Cities Where You Don’t Want to Get Sick

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Medical errors and suboptimal hospital conditions are a leading cause of death in the United States, resulting in hundreds of thousands of fatalities each year. Of course, some hospitals are worse than others, and the quality of care in a hospital depends largely on where the facility is located.

Clear and effective communication from medical practitioners, clean and quiet rooms, timely treatment, and efficient use of medical technology and resources are all aspects of high-quality hospital care. While best practices such as these do not guarantee the best patient outcomes, hospitals that excel in these areas tend to report lower readmission and death rates — two of the most commonly used metrics when measuring hospital quality.

24/7 Wall St. reviewed readmission rates, mortality rates, and hospital grades published by hospital rating organization Leapfrog Group to identify the metropolitan areas with the worst hospitals. The Hot Springs, Arkansas metro area is the worst area in which to visit a hospital. Visalia-Porterville, California rounds out the list of metros with the worst hospitals in 10th place.

Click here to see the cities where you don’t want to get sick.

Click here to read our methodology.

Nationwide, 15.7% of discharged hospital patients return to the hospital within 30 days. Such patients return with infections after surgery, blood clots left untreated, and other unplanned complications. Readmission rates do not vary tremendously across metropolitan areas. In most of these 10 cities, however, readmission rates are inline with or higher than the national percentage.

Based on a range of expert-determined and government-set standards, including for example the tracking of prescriptions, adequate ICU physician staff, and the patient experience, patient safety watchdog Leapfrog Group rates hospitals A through F. In the most recent assessment, the group found that compared to A-rated hospitals the risk of avoidable death is 35% higher in C hospitals and 50% higher in D and F hospitals. The average grade of hospitals in all of the 10 worst cities is C or worse.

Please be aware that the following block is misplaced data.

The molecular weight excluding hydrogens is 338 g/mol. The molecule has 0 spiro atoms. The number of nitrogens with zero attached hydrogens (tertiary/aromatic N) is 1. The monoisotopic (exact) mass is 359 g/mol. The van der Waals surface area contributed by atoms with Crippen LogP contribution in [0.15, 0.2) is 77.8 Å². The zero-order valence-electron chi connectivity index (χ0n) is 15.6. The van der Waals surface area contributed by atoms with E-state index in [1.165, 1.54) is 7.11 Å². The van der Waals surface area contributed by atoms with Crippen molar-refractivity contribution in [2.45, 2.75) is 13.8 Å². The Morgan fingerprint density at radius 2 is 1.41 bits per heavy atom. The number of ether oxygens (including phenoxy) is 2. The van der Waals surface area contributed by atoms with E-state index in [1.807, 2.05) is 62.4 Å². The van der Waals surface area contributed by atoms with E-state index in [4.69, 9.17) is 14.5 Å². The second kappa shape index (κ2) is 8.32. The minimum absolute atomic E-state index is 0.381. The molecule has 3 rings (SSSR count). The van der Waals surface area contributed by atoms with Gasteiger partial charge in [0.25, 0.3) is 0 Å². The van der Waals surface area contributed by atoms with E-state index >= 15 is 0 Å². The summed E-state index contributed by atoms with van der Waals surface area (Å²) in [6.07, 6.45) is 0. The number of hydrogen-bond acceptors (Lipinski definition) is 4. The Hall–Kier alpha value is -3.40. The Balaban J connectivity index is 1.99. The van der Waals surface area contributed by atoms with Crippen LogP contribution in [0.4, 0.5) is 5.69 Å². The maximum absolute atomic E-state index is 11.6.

Doctors and nurses are finite resources in hospitals, and inefficiencies in hospital systems can have a considerable impact on patient outcomes. Hospitalizations for illnesses and conditions that should have been treated in outpatient facilities are largely preventable. While the burden presented by preventable hospitalizations can affect the quality of service, the hospitals themselves are not typically to blame. Preventable hospitalizations are common among the uninsured and individuals who receive poor or no primary care — problems that disproportionately affect low income communities in the United States.

Hospital rating methods control for individual risk factors such as age, past medical history, and other conditions that increase the chances of dying or of readmission. Controlling for such parameters aims to evaluate hospitals on the basis of the care they give — regardless of how sick patients are. Once these parameters are controlled for, it appears that external socioeconomic factors — such as high poverty in an area — are the ones that largely explain hospital quality and therefore patient outcomes.

In the report, Quality Reporting That Addresses Disparities in Health Care, published by the American Medical Association in 2014, Harvard physician and researcher Ashish Jha argued that hospital quality scores tend to penalize safety-net facilities, which primarily provide care for disadvantaged and poor populations. Low income populations tend to require greater medical attention, which could skew patient outcome data, even for hospitals providing high quality care.

It is likely no coincidence that all of the worst metropolitan areas in which to get sick are also among the nation’s poorer areas. The median household incomes in all of these areas do not exceed the national median of $53,657 a year. Of the 10 cities, only the Altoona, Pennsylvania area has a poverty rate lower than the national poverty rate of 15.6%.

Correction: A previous version of this article incorrectly characterized some aspects of LeapFrog’s methodology. We wrote for example that the quality of treatment at hospitals was a feature of the hospital score. In fact, while the 30 measures comprising LeapFrog’s hospital scores can be used to evaluate patient safety, the group does not rate hospitals on the quality of treatment of injuries. These errors have been corrected.